In otherwords, it's not feasible, and never will be for OS X to run on the existing x86 hardware.

People are just reading more into this rumor than there really is, Apple uses Intel chips in one or two of their current products and were meeting to discuss that. Or maybe Apple is discussing the USB or wireless USB standard with Intel.
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Leighla
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May 26, 2005, 07:23 AM
 
Boy, I for one would love it if they incorporated Mac OS for Intel specifically for laptop. They are so expensive! As for my Quicksilver, I love it the way it is! Leighla
     
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May 26, 2005, 10:17 AM
 
For some reason I wouldn't think less of Apple for having talks with AMD. Intel on the other hand makes me shudder.
     
polendo
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May 26, 2005, 10:26 AM
 
Originally Posted by Leonard
You're obviously not looking at the WHOLE equation if you think that. All the 3rd party developers would have to recompile and partially recode their applications for a new hardware platform for OS X and what for, Windows already exists on that platform. The 3rd party developers would just tell all users to jump ship to Windows. Say bye-bye to OS X.

OS X would also require additional code and drivers if it was to run on the existing x86 systems out there as there is a ton of variety in the hardware out there. In otherwords if it wasn't a closed x86 hardware platform that was sold by Apple alone, it would require alot of work on Apple's part to update OS X.

In otherwords, it's not feasible, and never will be for OS X to run on the existing x86 hardware.

People are just reading more into this rumor than there really is, Apple uses Intel chips in one or two of their current products and were meeting to discuss that. Or maybe Apple is discussing the USB or wireless USB standard with Intel.
Leonard,

From a technical point of view I have no idea what is required for the third party developers to make it stick. But from an economics point of view I think Apple could sell a whole lot of OS X's because:

1. Its a really good product . It's security is reliable, even though not perfect, is close to it.
2. Its competitors have a fragile product which has caused enormous headaches to too many people and of course they have lost money because their lack of refinement.
3. Apple would have access to too way many PC's... more than they could have dreamed of to sell their OSX. And this is the best business since Apple would sell a DVD worth cents to the dollar (of course you would have to take care of the investment made on the development of it -but so is also the hardware) and charge a premium on it.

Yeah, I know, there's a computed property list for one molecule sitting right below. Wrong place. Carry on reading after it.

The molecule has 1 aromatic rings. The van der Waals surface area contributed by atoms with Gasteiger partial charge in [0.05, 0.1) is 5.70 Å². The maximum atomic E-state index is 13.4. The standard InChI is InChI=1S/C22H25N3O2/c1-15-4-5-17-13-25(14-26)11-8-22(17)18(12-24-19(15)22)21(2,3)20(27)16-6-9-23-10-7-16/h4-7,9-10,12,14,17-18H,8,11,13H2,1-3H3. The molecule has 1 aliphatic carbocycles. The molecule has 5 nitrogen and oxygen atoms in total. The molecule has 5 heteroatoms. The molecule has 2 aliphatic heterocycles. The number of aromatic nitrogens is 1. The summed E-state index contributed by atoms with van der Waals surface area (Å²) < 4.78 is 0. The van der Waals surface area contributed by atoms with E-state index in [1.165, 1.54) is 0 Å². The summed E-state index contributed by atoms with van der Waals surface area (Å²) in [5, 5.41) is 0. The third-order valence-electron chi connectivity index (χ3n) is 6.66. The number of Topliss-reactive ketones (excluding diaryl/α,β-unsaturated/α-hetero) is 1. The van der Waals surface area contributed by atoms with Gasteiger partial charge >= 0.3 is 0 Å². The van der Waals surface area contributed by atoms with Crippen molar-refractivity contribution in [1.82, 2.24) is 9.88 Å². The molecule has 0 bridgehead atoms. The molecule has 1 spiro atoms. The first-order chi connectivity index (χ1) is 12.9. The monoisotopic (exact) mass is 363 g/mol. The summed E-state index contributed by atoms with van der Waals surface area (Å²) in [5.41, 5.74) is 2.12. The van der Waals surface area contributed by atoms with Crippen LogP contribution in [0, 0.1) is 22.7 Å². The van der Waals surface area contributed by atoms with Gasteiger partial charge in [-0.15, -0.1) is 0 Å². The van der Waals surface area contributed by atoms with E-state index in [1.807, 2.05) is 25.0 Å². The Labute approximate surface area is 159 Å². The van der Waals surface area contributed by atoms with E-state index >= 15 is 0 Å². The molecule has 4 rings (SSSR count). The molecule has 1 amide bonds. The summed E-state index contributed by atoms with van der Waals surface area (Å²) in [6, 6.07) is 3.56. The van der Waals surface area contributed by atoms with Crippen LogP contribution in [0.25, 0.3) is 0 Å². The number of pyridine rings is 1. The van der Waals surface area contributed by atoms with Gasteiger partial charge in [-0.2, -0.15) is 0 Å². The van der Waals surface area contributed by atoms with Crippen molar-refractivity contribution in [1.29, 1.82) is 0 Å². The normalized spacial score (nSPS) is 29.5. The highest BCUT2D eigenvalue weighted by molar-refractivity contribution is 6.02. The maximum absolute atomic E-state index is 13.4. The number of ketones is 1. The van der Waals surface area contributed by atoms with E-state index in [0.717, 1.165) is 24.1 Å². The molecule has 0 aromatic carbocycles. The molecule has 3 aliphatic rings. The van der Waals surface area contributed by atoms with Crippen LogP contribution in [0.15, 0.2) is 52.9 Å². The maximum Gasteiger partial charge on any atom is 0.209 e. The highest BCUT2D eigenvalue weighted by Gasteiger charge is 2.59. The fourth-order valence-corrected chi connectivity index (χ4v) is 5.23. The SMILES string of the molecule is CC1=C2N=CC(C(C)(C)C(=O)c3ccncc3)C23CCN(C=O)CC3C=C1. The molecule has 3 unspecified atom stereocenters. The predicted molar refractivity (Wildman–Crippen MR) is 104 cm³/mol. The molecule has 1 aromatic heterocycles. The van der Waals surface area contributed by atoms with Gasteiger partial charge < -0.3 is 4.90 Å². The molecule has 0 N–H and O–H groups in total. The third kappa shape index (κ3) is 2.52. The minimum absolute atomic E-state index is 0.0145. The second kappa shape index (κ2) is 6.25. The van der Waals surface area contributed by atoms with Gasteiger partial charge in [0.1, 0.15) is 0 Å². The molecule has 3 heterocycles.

MS created its empire selling Windows. I will be damned if Apple couldn't recreate that model with a better product with a cheaper sticker price.

And now.. to the 3rd party developers, I'm sure if you tell them that in order to stay in business they will need to recode their whole stuff and it will cost them millions to do so, lots of them will jump of ship.. but when you tell them that they will have access to a market that is worth more than 1000% than their previous one they will think twice.

That's my take on this matter, have a good day,
     
Leonard
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May 26, 2005, 01:23 PM
 
Originally Posted by polendo
Leonard,

From a technical point of view I have no idea what is required for the third party developers to make it stick. But from an economics point of view I think Apple could sell a whole lot of OS X's because:

1. Its a really good product . It's security is reliable, even though not perfect, is close to it.
Then why can't they sell it to these people on their own equipment? And don't give me the PC hardware is cheaper crap. It's not.

Originally Posted by polendo
2. Its competitors have a fragile product which has caused enormous headaches to too many people and of course they have lost money because their lack of refinement.
Ditto my answer for #1. Plus expanding OS X to a non-standard platform like the PC platform could make OS X less stable. Throw in all that 3rd party junk and drivers and that's where you have a mess.


Originally Posted by polendo
3. Apple would have access to too way many PC's... more than they could have dreamed of to sell their OSX. And this is the best business since Apple would sell a DVD worth cents to the dollar (of course you would have to take care of the investment made on the development of it -but so is also the hardware) and charge a premium on it.